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    the bottom, I’m agnostic between atheism and deism
     
  23. afgpride Retired Staff

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    The short answer is (surprise) we don't know.

    The long and tedious answer is that "nothing" is as much a semantic issue as a philosophical one. It can mean material space or abstract non-material concepts. Light can be a thing or omnipotent space elves can be a thing (without having to actually exist in any capacity beyond the conceptual). Insofar as "nothing" describes the absence of material space, we don't understand how something can come from nothing, just that it sometimes does (according to theoretical physics). Virtual particles are an example of this, which are fluctuations in a quantum field that pop in and out of existence and which can't be modelled to have a material cause. There's a lot of spooky stuff in physics where the "what" is observed but the "how" draws a blank, this is one of them.

    But let's zoom out further. "Nothing" is not only the lack of material space but also the lack of any concept or idea that could possibly be dreamed up, in fact or in concept. We're getting a little vague and chaotic here but let's continue to zoom out for the sake of the philosophical problem. How can anything which we can observe, measure or conceptualize, which either exists in fact or in abstraction, simply be if not caused to be by a preceding event or source? We don't know. And this is a problem that is shared both by theists and non-theists alike, since as I mentioned earlier, an all-powerful God is itself not-nothing and has to have its existence established with the same rules.
     
  24. mr_shadow Minister of State Security Moderator

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    The Greek philosopher Zeno spent a lot of time thinking about this kind of stuff. Some of it paraphrased by Plato.

    E.g. our everyday experience tells us that everything can be broken into smaller pieces if you apply enough force. A rod that is 1 m long can be sawed into two rods that are each 0.5 m. And each of those can be split into rods that are 0.25 m. And so on indefinitely.

    But that would seem to suggest that there is never any "bottom" to breaking stuff. For any super-wealthy object you can imagine, you can always proceed to imagine a smaller object that is half the size the previous one. In modern terms, if scientists say super-strings are the smallest thing there is, then what about half a super-string?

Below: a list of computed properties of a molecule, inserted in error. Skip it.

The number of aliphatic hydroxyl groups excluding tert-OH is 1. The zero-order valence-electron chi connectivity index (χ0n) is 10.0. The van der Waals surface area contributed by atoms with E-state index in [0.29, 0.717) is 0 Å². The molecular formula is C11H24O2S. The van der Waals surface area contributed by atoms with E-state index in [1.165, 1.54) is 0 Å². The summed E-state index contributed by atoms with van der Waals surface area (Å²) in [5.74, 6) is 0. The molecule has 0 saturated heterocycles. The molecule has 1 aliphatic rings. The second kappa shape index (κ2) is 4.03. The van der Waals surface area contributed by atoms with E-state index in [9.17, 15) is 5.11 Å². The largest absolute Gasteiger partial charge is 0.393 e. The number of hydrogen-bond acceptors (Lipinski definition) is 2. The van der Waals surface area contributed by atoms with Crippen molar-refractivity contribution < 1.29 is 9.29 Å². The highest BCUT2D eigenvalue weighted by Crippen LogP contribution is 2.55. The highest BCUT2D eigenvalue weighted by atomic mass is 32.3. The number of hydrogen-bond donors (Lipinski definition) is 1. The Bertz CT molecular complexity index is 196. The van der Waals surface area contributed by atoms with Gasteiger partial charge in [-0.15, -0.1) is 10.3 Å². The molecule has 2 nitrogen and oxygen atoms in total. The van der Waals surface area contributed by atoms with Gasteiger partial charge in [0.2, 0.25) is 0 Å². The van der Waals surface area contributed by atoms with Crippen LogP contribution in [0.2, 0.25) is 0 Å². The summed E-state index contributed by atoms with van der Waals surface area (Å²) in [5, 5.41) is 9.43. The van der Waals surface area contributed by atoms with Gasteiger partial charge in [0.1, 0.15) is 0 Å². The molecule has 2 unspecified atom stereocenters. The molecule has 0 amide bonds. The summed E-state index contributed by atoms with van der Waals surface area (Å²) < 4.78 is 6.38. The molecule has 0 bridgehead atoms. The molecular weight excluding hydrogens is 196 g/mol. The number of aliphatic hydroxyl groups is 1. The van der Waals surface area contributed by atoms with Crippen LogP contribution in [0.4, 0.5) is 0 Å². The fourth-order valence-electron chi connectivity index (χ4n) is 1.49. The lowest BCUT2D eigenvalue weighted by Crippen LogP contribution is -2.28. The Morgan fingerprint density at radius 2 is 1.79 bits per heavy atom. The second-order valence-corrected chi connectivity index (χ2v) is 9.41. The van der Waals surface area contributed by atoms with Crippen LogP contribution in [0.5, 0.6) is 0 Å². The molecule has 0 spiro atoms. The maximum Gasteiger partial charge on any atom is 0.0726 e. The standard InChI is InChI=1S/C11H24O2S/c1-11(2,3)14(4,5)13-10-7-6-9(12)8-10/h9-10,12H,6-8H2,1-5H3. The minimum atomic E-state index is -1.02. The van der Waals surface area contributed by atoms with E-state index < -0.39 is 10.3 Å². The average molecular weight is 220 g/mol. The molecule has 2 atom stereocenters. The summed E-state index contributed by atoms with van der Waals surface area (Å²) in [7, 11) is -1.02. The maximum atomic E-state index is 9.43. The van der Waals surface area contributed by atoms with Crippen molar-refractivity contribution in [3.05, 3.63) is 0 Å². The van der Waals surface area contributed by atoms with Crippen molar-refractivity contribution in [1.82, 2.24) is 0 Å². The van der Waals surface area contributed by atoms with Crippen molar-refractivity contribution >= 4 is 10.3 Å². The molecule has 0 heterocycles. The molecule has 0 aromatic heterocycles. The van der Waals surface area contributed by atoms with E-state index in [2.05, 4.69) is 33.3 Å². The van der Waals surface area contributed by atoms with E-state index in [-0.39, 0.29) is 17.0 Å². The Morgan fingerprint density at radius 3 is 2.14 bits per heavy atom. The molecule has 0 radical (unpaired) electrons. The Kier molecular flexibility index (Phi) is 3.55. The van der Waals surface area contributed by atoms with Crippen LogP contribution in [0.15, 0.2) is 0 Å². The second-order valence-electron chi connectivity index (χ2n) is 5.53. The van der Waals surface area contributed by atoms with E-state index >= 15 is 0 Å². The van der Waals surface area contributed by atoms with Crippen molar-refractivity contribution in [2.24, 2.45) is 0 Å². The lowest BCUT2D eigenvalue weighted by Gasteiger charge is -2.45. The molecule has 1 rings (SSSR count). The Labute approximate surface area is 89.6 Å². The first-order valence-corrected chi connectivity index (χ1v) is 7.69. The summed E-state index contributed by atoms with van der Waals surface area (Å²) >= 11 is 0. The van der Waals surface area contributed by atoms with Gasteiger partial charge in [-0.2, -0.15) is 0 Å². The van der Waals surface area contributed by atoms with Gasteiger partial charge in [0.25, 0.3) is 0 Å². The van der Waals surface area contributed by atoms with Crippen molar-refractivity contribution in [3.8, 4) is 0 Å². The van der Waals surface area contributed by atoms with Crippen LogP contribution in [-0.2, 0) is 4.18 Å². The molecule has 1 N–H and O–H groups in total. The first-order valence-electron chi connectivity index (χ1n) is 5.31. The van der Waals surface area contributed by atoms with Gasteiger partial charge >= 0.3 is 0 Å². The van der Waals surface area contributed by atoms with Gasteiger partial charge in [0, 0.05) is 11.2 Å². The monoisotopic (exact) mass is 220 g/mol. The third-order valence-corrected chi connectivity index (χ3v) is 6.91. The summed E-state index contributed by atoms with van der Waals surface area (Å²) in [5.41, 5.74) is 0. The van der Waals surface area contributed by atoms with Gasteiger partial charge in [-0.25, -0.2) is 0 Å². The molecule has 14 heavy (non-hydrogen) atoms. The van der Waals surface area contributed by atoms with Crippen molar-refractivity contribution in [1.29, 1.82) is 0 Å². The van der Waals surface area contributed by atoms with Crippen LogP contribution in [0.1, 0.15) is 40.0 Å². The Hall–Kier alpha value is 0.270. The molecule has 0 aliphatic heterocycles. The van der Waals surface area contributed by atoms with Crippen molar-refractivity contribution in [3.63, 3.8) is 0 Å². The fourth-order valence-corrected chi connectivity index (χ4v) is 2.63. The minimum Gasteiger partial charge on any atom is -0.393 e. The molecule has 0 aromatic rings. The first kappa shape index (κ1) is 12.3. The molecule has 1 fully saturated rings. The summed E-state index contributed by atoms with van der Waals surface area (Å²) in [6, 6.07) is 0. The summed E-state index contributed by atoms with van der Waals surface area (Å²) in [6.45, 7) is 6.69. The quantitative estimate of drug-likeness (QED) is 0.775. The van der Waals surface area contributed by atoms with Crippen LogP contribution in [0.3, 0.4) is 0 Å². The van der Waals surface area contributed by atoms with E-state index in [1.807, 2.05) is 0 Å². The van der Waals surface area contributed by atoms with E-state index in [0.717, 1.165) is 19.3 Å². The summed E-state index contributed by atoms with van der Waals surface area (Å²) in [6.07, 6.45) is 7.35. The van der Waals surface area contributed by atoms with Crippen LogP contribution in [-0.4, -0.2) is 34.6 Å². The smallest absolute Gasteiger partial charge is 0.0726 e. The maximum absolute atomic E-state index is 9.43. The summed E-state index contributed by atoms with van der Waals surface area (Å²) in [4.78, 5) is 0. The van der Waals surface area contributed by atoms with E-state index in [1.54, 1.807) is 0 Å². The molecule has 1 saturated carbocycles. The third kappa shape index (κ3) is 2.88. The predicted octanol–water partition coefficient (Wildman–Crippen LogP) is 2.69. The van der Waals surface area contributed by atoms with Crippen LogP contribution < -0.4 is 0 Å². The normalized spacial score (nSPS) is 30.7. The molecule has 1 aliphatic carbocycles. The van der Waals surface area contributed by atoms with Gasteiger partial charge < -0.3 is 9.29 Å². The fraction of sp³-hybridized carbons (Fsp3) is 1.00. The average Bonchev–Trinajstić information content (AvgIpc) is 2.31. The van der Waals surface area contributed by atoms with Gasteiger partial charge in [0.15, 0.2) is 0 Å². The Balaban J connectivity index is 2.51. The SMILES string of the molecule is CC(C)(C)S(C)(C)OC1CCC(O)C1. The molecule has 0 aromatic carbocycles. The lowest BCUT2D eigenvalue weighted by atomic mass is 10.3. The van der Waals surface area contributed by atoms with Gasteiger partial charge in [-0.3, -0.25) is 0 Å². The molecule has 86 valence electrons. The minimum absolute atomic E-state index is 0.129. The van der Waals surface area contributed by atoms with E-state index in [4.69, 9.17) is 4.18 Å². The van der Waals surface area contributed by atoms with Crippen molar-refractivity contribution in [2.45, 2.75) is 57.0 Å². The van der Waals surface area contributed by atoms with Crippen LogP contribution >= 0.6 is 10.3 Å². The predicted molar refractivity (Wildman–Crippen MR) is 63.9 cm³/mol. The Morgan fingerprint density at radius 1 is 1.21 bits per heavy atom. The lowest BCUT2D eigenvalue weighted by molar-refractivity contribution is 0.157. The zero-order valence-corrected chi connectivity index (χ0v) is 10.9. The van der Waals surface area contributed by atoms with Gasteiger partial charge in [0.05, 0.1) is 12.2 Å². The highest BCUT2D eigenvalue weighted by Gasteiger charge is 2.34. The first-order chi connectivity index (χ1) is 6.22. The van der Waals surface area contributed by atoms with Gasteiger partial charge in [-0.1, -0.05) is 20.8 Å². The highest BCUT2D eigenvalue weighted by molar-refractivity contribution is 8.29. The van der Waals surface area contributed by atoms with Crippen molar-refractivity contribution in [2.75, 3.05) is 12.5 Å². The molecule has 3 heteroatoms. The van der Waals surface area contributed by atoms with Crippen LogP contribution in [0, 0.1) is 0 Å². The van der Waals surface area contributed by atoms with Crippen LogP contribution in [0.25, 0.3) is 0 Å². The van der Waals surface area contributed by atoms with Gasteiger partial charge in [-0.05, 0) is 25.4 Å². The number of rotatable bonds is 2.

The end result seems to be that everything is made up of "nothing". The matter just seems to dissipate the closer you inspect it, like how a cloud of mist looks solid from afar but becomes transparent if you walk up to it.

    ---

    The opposite end of the spectrum being that everything is actually "one" and that the division of the universe into separate objects is just an illusion.

    ---

    AFAIK people say Zeno is committing a fallacy by assuming that something that's true in mathematics (you can imagine both infinitely large and infinitely small numbers) is also true in the physical world. I.e. imagining "half a super-string" might stay just a thought experiment if there is never going to be a small enough knife to cut a whole super-string in two, so a whole super-string might be the smallest thing we're ever going to actually encounter.
     
  25. mr_shadow Minister of State Security Moderator

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    "One who is dressed in this life may be naked in the next" (Bukhari 2:226)

    This is a good proverb. I'm gonna start using it. :hm
     
  26. wibisana still newbie

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  27. mr_shadow Minister of State Security Moderator